And this is really common for women – we’re more likely to assume roles as caretakers for children, partners, aging parents, and so on. We end up putting the needs of others before us; we put our own goals on hold. This was a common theme I heard from attendees of my Django Girls workshop.

Listening to myself on the podcast, I remembered that when my ex broke up with me, he wrote me an incredibly heart-felt letter and he said exactly this. It was so hard to read that letter, but it contained so much wisdom. Even though he ultimately decided he couldn’t be with me any more, he watched me for six years pour myself into others, and desperately wanted me to do that for myself. In his letter, he asked me to. He knew.

In the year and a half since it happened, I went on to speak at conferences, travel Europe solo, meet so many amazing new, close friends, and dig deeper into Python and Django. I’m giving my first keynote this week at PyTennessee, the conference where I got my start.

Wearing a “power dress” and #cookieselfie-ing, I’ve challenged myself in ways I never thought possible, and importantly, instead of having one important developer stand by me in support, I have found myself surrounded by an entire *community* of caring, talented people.


Thank you listening, and thank you for being there.

4 thoughts on “CodeNewbies

  1. I really loved your interview on CodeNewbies. You were humble, kind, confident, funny and very relatable. I was encouraged in my own life change. Thank you for sharing!


    • Hey there Rachel,

      Thank you so much for listening to my interview and for taking the time to tell me that it was helpful to you! ❤ Hope things are going well for you.

      Wishing you all the best,



  2. Hi Adrienne,

    I just listened to your interview on Code Newbies and I was so inspired! I know it was a few months old, but I am just starting to learn to code and it was so nice to hear someone else switching from cooking to coding! I was wondering what you would think about the do it yourself method vs. the boot camp route. I would rather not have to take out a loan for a boot camp, but I’m a little worried about teaching myself.. Any advice for a super newbie?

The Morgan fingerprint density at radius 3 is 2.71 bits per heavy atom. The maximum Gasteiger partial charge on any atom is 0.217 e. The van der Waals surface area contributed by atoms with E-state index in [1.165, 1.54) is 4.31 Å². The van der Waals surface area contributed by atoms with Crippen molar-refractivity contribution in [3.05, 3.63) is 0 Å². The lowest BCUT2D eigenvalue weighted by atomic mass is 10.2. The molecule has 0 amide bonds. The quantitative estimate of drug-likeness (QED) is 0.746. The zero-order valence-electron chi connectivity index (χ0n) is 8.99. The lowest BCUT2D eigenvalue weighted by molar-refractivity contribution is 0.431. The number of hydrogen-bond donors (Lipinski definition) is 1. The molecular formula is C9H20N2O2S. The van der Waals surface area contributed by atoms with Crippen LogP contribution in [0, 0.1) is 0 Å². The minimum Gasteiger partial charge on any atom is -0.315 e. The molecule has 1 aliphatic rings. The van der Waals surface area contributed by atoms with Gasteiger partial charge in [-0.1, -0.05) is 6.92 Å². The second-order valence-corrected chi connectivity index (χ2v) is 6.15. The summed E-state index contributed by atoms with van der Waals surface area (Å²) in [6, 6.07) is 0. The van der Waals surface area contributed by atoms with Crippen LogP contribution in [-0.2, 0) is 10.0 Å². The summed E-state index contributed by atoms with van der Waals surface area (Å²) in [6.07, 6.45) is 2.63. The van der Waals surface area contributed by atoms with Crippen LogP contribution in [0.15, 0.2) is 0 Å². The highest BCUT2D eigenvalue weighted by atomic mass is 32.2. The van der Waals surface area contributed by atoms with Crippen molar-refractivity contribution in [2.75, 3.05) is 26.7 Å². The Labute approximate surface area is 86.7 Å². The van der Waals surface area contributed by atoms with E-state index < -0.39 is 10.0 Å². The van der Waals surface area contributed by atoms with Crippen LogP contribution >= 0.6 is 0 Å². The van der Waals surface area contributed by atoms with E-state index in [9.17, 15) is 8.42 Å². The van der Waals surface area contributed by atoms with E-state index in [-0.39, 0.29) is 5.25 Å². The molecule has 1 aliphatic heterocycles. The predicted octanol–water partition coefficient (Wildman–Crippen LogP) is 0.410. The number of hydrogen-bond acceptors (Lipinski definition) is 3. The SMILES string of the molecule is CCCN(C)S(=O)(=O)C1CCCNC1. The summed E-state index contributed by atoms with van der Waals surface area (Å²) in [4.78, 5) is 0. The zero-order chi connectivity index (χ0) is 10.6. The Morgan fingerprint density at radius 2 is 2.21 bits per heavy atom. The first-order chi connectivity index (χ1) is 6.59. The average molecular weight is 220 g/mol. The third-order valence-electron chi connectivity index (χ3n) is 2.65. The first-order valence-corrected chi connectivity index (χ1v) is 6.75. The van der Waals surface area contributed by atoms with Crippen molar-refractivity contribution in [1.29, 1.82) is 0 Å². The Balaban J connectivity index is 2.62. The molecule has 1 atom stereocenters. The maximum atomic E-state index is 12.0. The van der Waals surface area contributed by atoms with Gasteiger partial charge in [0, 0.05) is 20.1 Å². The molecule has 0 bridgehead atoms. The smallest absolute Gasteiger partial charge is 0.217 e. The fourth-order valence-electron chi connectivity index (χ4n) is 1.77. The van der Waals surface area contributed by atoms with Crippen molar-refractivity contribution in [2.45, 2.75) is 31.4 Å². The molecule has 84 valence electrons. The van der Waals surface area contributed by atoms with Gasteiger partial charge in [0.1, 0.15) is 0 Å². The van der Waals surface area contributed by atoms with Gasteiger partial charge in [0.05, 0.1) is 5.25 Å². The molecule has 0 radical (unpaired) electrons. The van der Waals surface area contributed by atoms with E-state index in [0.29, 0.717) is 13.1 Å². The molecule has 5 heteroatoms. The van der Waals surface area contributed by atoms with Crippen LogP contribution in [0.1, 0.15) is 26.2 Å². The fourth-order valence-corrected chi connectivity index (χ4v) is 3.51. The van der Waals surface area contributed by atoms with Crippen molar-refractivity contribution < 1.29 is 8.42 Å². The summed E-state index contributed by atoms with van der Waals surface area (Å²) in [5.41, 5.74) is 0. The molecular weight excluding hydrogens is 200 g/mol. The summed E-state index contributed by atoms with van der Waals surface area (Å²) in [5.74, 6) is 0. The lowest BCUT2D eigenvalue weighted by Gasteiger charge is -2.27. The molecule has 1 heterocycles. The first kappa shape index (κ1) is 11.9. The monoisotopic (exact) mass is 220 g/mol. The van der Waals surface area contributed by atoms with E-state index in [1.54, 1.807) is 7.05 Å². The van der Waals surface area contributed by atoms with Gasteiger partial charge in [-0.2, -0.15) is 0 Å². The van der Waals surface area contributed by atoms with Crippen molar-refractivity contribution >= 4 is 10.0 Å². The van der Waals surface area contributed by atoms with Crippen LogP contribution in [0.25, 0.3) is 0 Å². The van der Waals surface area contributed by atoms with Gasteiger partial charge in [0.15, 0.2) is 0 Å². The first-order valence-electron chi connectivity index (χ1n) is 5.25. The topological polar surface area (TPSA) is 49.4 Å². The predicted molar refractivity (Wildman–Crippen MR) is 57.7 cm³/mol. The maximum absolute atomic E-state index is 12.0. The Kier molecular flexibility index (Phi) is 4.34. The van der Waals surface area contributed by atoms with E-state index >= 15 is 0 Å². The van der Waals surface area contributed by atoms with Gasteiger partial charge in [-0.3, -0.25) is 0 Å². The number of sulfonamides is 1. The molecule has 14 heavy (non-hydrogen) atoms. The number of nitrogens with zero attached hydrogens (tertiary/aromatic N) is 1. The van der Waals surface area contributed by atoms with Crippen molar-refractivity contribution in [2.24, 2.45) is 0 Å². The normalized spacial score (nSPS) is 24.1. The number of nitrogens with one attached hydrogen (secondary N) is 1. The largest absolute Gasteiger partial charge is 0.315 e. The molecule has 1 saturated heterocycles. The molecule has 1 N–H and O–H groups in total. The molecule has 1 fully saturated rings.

• Hey there Kari!

      So sorry for my late reply. 🙂

      I think a boot camp could be good, only because I know some great developers who went through them and now have successful careers.

      However, as someone who couldn’t afford a boot camp, I can’t speak directly to the experience.

      I would say that regardless of whether you take a boot camp or you teach yourself with docs, tutorials, and practice projects, it’s going to be really hard work. There are enough free or cheap resources on the internet for you to learn what you want without having to front 10, 12, 15K for a bootcamp.

      The idea is just to get a sense of what you really need to learn to be successful, and try to stay within that realm without getting distracted by new technologies or whatever folks are talking about on Twitter. For example, a good open-source stack to learn might be:

      with Django or Flask framework
      git and Github
      JavaScript: node.js and React or Backbone
      PostgreSQL, MySQL
      JS testing with Mocha, junit
      Python unittest, Pytest

      This is taken from a modern tech stack and my personal experience, but if you look around at job requirements for full-stack developers, this will look familiar!

      So, my suggestion before you spent a whole bunch of money is pick ONE of these areas, do a full tutorial (aiming to get it done in a week or so), and then see how you feel. Could you commit? Where did you run into trouble?

      And always, always, always reach out for help. 🙂

      Hope this helps!!